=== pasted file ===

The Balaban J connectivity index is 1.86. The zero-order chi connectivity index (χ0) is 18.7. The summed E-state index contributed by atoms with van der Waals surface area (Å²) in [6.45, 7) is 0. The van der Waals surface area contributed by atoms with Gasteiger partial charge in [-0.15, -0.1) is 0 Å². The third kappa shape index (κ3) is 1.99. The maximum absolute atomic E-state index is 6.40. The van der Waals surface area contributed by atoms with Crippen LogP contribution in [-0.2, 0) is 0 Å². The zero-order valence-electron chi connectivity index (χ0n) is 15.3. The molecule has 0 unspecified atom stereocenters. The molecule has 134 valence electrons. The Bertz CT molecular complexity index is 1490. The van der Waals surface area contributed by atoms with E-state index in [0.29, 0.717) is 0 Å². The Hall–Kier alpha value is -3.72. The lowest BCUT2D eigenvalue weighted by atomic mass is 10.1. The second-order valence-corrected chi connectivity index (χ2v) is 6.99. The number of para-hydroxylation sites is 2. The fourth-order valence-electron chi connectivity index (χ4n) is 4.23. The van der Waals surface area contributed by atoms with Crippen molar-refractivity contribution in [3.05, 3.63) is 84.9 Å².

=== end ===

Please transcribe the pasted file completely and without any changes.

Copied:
The Balaban J connectivity index is 1.86. The zero-order chi connectivity index (χ0) is 18.7. The summed E-state index contributed by atoms with van der Waals surface area (Å²) in [6.45, 7) is 0. The van der Waals surface area contributed by atoms with Gasteiger partial charge in [-0.15, -0.1) is 0 Å². The third kappa shape index (κ3) is 1.99. The maximum absolute atomic E-state index is 6.40. The van der Waals surface area contributed by atoms with Crippen LogP contribution in [-0.2, 0) is 0 Å². The zero-order valence-electron chi connectivity index (χ0n) is 15.3. The molecule has 0 unspecified atom stereocenters. The molecule has 134 valence electrons. The Bertz CT molecular complexity index is 1490. The van der Waals surface area contributed by atoms with E-state index in [0.29, 0.717) is 0 Å². The Hall–Kier alpha value is -3.72. The lowest BCUT2D eigenvalue weighted by atomic mass is 10.1. The second-order valence-corrected chi connectivity index (χ2v) is 6.99. The number of para-hydroxylation sites is 2. The fourth-order valence-electron chi connectivity index (χ4n) is 4.23. The van der Waals surface area contributed by atoms with Crippen molar-refractivity contribution in [3.05, 3.63) is 84.9 Å².